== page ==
Posts tagged ‘the end of Christianity’

August 27th, 2012

The Language of God

by Max Andrews

In our experience, intentions get actualized any number of ways[1]: A sculptor by chiseling at stone, musicians by writing notes, engineers by drawing up blueprints. In general, all actualizations of intentions can be realized in language. Precise enough sets of instructions in a natural language can tell the sculptor how to form the statue, musician how to record the notes, and engineer how to draw up blueprints.

Why should an act of speech be God’s mode of creation? Language is the universal medium for actualizing intentions. The language that proceeds from God’s mouth in the act of creation is the divine Logos (Jn. 1.1-5). In the act of creation God the Father speaks the divine Logos in the power of the Holy Spirit. The divine Logos is not just language in the ordinary sense (utterances that convey information), but the very ground and possibility of language. Words need power to accomplish their end and God’s Word has that power (Is. 55.11).

Given that we are made in God’s image, the Trinitarian structure of creation is reflected in human speech.

“The word [goes] out of the mouth of God in such a manner that it likewise ‘[goes] out of the mouth’ of men; for God does not speak openly from heaven, but employs men as his instruments, that by their agency he may make known his will.”[2]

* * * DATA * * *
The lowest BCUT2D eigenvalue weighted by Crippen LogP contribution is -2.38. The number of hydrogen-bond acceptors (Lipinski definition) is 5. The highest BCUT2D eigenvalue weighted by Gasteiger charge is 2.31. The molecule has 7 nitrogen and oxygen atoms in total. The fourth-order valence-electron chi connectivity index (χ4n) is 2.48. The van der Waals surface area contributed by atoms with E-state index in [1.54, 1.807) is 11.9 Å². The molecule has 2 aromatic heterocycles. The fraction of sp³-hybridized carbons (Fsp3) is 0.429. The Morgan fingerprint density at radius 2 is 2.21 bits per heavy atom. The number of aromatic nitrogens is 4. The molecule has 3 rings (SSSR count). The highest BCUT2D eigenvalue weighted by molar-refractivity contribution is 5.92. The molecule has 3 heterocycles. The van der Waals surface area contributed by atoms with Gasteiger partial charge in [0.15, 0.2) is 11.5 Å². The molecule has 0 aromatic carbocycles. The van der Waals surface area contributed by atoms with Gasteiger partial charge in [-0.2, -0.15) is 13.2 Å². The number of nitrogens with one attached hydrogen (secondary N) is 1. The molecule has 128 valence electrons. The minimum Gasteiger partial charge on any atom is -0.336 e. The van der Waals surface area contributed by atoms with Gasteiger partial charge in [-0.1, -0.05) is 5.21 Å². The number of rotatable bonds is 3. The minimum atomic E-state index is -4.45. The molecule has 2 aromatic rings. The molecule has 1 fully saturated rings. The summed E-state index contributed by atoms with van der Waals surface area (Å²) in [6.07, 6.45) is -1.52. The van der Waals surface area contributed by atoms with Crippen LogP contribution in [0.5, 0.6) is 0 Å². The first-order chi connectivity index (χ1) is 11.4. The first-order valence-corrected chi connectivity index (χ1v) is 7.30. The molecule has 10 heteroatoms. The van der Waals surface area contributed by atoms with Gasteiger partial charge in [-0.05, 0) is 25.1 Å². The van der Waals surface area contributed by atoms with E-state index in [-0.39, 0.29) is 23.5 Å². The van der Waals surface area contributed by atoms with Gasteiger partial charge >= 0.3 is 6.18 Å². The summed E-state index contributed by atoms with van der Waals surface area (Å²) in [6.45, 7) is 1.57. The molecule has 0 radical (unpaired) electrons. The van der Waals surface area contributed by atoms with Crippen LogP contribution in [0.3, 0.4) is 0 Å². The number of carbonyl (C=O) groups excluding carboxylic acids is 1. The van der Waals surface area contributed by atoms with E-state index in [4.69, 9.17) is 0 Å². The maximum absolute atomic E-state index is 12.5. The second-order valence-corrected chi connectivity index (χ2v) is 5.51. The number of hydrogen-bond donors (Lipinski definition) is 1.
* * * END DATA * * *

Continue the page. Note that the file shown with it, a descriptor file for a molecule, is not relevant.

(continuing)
February 1st, 2012

Thoughts on Dembski’s The End of Christianity

by Max Andrews

The following is a review I did of Bill Dembski’s The End of Christianity a couple of years ago.

The book was a fairly light read, easy to get through, yet deep and informative at the same time. I would recommend this to those who are somewhat familiar with modern cosmology, geology, and theological exegesis. If you are an adamant young earth creationist you will either dislike this book or be engaged to find more answers (which ultimately he believes to be untenable). To state the theodicy in a nutshell, both natural and personal/moral evil is a result of the Fall and God acted in anticipatory manner, though retroactively, to show the gravity of sin. I appreciate Dembski’s attempts to reconcile evil with sin and to exalt God’s grace and glory in the midst of suffering and evil.